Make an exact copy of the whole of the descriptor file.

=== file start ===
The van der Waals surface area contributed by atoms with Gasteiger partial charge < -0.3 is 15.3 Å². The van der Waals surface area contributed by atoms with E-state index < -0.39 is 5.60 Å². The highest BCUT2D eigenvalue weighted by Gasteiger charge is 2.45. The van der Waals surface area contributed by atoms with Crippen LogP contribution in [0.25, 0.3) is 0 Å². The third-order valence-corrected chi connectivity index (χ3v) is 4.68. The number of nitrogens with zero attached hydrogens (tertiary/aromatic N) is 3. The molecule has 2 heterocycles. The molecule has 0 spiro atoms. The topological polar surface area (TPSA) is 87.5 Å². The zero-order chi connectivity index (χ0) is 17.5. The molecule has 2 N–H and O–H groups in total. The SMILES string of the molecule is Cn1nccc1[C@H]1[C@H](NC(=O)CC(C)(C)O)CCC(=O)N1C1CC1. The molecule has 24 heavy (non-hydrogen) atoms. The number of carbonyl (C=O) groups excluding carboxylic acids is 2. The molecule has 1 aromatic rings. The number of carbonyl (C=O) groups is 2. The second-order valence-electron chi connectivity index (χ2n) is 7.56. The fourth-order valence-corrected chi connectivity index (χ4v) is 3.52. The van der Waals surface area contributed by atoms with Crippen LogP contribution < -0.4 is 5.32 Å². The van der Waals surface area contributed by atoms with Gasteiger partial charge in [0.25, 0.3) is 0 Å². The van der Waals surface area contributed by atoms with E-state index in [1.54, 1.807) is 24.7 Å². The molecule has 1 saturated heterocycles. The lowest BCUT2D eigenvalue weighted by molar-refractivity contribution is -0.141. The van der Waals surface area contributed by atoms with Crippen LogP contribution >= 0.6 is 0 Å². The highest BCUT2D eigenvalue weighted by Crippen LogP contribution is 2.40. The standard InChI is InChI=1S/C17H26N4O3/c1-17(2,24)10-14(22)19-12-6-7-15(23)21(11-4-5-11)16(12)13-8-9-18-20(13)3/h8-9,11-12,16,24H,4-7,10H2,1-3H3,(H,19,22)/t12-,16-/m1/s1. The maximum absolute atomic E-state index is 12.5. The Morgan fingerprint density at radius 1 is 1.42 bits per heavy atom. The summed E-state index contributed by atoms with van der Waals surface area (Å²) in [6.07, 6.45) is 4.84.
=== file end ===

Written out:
The van der Waals surface area contributed by atoms with Gasteiger partial charge < -0.3 is 15.3 Å². The van der Waals surface area contributed by atoms with E-state index < -0.39 is 5.60 Å². The highest BCUT2D eigenvalue weighted by Gasteiger charge is 2.45. The van der Waals surface area contributed by atoms with Crippen LogP contribution in [0.25, 0.3) is 0 Å². The third-order valence-corrected chi connectivity index (χ3v) is 4.68. The number of nitrogens with zero attached hydrogens (tertiary/aromatic N) is 3. The molecule has 2 heterocycles. The molecule has 0 spiro atoms. The topological polar surface area (TPSA) is 87.5 Å². The zero-order chi connectivity index (χ0) is 17.5. The molecule has 2 N–H and O–H groups in total. The SMILES string of the molecule is Cn1nccc1[C@H]1[C@H](NC(=O)CC(C)(C)O)CCC(=O)N1C1CC1. The molecule has 24 heavy (non-hydrogen) atoms. The number of carbonyl (C=O) groups excluding carboxylic acids is 2. The molecule has 1 aromatic rings. The number of carbonyl (C=O) groups is 2. The second-order valence-electron chi connectivity index (χ2n) is 7.56. The fourth-order valence-corrected chi connectivity index (χ4v) is 3.52. The van der Waals surface area contributed by atoms with Crippen LogP contribution < -0.4 is 5.32 Å². The van der Waals surface area contributed by atoms with Gasteiger partial charge in [0.25, 0.3) is 0 Å². The van der Waals surface area contributed by atoms with E-state index in [1.54, 1.807) is 24.7 Å². The molecule has 1 saturated heterocycles. The lowest BCUT2D eigenvalue weighted by molar-refractivity contribution is -0.141. The van der Waals surface area contributed by atoms with Crippen LogP contribution >= 0.6 is 0 Å². The highest BCUT2D eigenvalue weighted by Crippen LogP contribution is 2.40. The standard InChI is InChI=1S/C17H26N4O3/c1-17(2,24)10-14(22)19-12-6-7-15(23)21(11-4-5-11)16(12)13-8-9-18-20(13)3/h8-9,11-12,16,24H,4-7,10H2,1-3H3,(H,19,22)/t12-,16-/m1/s1. The maximum absolute atomic E-state index is 12.5. The Morgan fingerprint density at radius 1 is 1.42 bits per heavy atom. The summed E-state index contributed by atoms with van der Waals surface area (Å²) in [6.07, 6.45) is 4.84.